Stadler, DCTA and DCTAai??i??s vehicle consultant, LTK Engineering Services, have been working closely with the FRA to achieve this waiver since 2009. DCTA partnered with Stadler to make modifications and enhancements to the GTW to comply with the required safety guidelines. Modifications include changes to the fuel tank design, window glazing and passenger and operator seats.

ai???This approval is the result of unprecedented cooperation between DCTA, the FRA LTK and Stadler,ai??? stated Jim Cline, DCTA president. ai???Our efforts to operate the nationai??i??s first alternative compliant vehicle demonstrate not only our commitment to increased safety for our passengers and operators but to improving safety for the commuter rail industry. We are setting the conditions for future success for commuter rail expansion in North Texas and the conditions will allow us to advance the integration of these vehicles onto our

DCTA purchased 11 diesel-electric GTW 2/6 articulated rail vehicles from Stadler. The vehicles are compliant with the Americans with Disabilities Act (ADA), and incorporate enhanced air conditioning, passenger information system, video surveillance and numerous FRA compliant elements. The spacious interior has room for wheelchairs, strollers and bicycles. There are 104 seats and standing room for 96 persons in every vehicle along with bright compartments, large windows and comfortable seating. DCTA and Stadler will begin integrating the cars into service this summer.


One Response to “FRA Approves First Integrated Use of Stadler GTW Rail Vehicle for DCTA – The RftV/Leewood Study is Shovel Ready!”
  1. Haveacow says:

    This is big! For the first time since the rail transit revival began in North America in 1969, there is a compliant vehicle that has system wide acceptance in the US. That means Transport Canada will have no choice but to comply as well. Rail lines that have been disallowed transit service because they have freight running on them will no longer completely stop a new “light” transit service. The O Train in Ottawa may run like diesel light rail but to Transport Canada it is defined as a commuter rail line and must comply within this narrowly defined box. Allowing freight and a secondary transit vehicle to operate together is the first operational hurdle to be removed so that we can start modernizing transit services and use some ready made under used rail lines. This also makes it faster because you do not need a federal environmental assessment if the rail line already exists. You still need Transport Canada to do a approval process for an operating certificate but a major impediment could be removed. It is important rules like this that need to change to really make things like Tram Trains a operational reality here.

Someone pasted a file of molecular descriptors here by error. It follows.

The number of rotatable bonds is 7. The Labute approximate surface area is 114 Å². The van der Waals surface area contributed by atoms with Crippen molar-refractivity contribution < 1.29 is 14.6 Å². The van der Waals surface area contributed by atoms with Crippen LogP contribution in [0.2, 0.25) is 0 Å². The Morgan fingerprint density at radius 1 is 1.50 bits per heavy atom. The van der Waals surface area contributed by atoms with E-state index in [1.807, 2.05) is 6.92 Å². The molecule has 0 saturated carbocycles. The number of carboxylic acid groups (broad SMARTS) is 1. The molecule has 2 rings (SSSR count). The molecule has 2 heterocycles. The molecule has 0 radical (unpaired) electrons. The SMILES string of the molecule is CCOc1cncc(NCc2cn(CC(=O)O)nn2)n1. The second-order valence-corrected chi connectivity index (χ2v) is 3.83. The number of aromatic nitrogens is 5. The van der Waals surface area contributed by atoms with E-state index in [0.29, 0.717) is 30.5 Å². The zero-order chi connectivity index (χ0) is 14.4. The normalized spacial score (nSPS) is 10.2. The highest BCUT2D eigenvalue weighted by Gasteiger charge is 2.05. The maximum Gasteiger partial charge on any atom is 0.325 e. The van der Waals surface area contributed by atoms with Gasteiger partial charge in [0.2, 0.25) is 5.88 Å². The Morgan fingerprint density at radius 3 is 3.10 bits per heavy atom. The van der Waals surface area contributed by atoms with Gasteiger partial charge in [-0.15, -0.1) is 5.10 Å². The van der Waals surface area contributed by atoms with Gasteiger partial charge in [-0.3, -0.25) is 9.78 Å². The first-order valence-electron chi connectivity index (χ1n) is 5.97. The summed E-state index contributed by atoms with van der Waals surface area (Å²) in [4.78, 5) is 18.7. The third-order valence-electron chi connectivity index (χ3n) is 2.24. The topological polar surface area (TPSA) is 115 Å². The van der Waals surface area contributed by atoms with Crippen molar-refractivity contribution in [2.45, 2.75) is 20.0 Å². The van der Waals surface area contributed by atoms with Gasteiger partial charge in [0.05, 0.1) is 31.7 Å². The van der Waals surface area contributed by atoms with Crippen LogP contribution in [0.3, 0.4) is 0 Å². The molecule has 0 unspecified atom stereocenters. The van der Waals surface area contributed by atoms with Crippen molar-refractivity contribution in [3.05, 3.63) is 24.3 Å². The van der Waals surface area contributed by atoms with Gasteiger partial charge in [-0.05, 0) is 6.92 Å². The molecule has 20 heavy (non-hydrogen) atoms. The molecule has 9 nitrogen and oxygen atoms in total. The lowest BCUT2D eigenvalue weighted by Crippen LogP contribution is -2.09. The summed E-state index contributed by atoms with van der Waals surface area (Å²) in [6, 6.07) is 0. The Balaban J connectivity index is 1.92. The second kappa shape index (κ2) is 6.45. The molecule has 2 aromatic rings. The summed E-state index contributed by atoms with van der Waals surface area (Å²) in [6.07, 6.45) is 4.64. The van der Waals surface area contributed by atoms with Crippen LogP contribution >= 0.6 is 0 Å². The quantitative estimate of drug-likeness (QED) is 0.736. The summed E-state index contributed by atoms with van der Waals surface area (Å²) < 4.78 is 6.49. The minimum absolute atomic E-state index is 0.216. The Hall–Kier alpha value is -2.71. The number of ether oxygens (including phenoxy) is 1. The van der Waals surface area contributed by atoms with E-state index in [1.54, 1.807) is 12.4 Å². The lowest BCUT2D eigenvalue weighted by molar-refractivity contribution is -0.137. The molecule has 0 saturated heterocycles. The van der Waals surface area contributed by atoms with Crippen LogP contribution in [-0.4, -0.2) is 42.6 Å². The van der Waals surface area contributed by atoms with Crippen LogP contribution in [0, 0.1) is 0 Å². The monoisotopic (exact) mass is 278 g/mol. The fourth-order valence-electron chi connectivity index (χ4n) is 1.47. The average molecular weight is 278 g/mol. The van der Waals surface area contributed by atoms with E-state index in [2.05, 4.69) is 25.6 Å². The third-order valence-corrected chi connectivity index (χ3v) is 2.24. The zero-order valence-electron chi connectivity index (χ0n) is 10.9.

Zweisystem replies: I agree completely. The real issue for safety is not “buff strength” in case of collision (which was the excuse by railways for not letting secondary transit operate), but eliminating any chance of collision at all! This means improved, fool-proof, signaling.

    Let us remember that the Karlsruhe TramTrains have been track sharing on the mainline railways since 1993, without a serious collision between TramTrain and train.